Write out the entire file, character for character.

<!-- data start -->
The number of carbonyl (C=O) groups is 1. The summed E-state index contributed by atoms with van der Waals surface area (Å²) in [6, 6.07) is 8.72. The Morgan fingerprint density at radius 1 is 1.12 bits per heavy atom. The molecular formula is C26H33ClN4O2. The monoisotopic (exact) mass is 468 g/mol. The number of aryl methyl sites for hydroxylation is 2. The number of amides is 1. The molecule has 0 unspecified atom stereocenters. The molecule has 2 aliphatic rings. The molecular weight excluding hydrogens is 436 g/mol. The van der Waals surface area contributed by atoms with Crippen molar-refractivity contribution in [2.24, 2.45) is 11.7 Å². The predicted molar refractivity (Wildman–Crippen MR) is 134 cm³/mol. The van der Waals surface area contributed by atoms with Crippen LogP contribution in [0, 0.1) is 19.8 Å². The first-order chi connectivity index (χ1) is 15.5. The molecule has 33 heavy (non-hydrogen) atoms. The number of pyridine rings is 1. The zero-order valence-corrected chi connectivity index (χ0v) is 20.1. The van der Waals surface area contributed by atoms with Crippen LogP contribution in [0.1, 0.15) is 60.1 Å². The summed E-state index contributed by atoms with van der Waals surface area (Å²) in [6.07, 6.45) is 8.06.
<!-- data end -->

The number of carbonyl (C=O) groups is 1. The summed E-state index contributed by atoms with van der Waals surface area (Å²) in [6, 6.07) is 8.72. The Morgan fingerprint density at radius 1 is 1.12 bits per heavy atom. The molecular formula is C26H33ClN4O2. The monoisotopic (exact) mass is 468 g/mol. The number of aryl methyl sites for hydroxylation is 2. The number of amides is 1. The molecule has 0 unspecified atom stereocenters. The molecule has 2 aliphatic rings. The molecular weight excluding hydrogens is 436 g/mol. The van der Waals surface area contributed by atoms with Crippen molar-refractivity contribution in [2.24, 2.45) is 11.7 Å². The predicted molar refractivity (Wildman–Crippen MR) is 134 cm³/mol. The van der Waals surface area contributed by atoms with Crippen LogP contribution in [0, 0.1) is 19.8 Å². The first-order chi connectivity index (χ1) is 15.5. The molecule has 33 heavy (non-hydrogen) atoms. The number of pyridine rings is 1. The zero-order valence-corrected chi connectivity index (χ0v) is 20.1. The van der Waals surface area contributed by atoms with Crippen LogP contribution in [0.1, 0.15) is 60.1 Å². The summed E-state index contributed by atoms with van der Waals surface area (Å²) in [6.07, 6.45) is 8.06.